Times are tough. People would love to vote with their money and shop ethically, but in these austerity years people are trimming back. They used to value the ethics of a brand but to be honest simply can’t always afford to do that any more. Instead, they buy the product from your friend’s firm, which because it pays only the legally required amount of tax, can afford to be a little bit cheaper than your company, but still maintain its bottom line. So your sales start falling. It doesn’t matter how hard you work, you’re just not as competitive.

If you even still have a job, that is.

In the mean time, politicians remain ignorant of the real-life effect that their proselytising has and continue to pass judgement on companies that follow the letter of the law, putting pressure on consumer focussed brands to pay more tax than they need to, making large employers uncompetitive.

But your employer was never doing anything wrong; and nor now is your friend’s employer. As the old adage goes, tax evasion is when you do something wrong; tax avoidance is when the government does something wrong.

Rather than change the law and maintain a level playing field between your employer and that of your friend, the politicians remain ignorant of the real-life effect that their words have and continue to pass public judgement on companies that follow the letter of the law, putting pressure on companies that are scared of the negative headlines to pay more tax than they need to. It is a hell of a lot easier for a politician or a hack to pick on the easy target than try to understand real tax law. Tax law is complex. Let’s just churn out sound bites about big brands. let mob justice rule, rather than do any hard work fixing the system.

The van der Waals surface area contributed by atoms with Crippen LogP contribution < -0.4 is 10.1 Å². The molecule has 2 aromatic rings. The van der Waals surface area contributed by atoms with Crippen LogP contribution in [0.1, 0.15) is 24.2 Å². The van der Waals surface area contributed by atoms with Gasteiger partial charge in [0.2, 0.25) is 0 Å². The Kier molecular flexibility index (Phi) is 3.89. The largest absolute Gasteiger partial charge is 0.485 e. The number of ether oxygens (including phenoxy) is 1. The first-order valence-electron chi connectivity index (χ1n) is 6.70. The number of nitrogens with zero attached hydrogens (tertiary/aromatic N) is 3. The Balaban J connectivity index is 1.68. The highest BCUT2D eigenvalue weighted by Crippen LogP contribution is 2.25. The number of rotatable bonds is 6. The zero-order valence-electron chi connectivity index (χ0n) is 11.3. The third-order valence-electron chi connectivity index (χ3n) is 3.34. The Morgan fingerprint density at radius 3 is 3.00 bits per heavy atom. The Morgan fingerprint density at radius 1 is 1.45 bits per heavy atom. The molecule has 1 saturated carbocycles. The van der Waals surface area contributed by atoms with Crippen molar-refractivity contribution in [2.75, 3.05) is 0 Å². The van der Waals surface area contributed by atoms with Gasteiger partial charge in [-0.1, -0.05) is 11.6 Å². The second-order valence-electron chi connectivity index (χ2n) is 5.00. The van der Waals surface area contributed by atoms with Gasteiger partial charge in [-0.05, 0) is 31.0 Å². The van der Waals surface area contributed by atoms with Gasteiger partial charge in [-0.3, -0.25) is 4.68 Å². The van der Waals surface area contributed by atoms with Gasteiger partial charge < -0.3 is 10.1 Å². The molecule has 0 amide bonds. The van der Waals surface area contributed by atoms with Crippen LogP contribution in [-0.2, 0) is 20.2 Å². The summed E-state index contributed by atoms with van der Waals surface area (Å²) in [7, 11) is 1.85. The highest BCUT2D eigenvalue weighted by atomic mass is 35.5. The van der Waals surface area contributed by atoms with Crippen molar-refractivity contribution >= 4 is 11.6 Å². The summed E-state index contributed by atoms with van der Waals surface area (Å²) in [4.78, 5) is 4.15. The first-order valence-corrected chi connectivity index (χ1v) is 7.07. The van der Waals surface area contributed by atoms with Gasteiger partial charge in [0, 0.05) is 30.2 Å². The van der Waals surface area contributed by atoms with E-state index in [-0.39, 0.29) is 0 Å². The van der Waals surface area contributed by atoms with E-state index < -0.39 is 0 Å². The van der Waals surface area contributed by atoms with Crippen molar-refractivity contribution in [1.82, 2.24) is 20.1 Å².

By doing this, making the public focus on brands they know, they wilfully distract from little known companies like Stemcor, which pays only 0.01% tax. Stemcor, that is, that is owned by Margaret Hodge’s family.

The way to make things fair between you and your friend is to make sure that tax law is simple, that every company can easily pay a rate of tax that reflects their position in the economy, that gives incentives to certain industries and structures that as a country we have chosen to champion, that allows the companies to compete on a level playing field.

Then, when hypocrites like Margaret Hodge or the Guardian start spouting on about what is a fair amount of tax or not, you and your friend’s employers can both tell them to push off and focus on the people who can really make tax fair – the politicians.

Tax law is complex, unjust, and not accessible to all. The only way to fix this iniquity is to change the law. Not to give media time to hypocritical, narrow-minded ignoramuses. Next time someone attempts to lecture you as if they’re an expert on tax, be skeptical and make sure they are actually an expert on tax.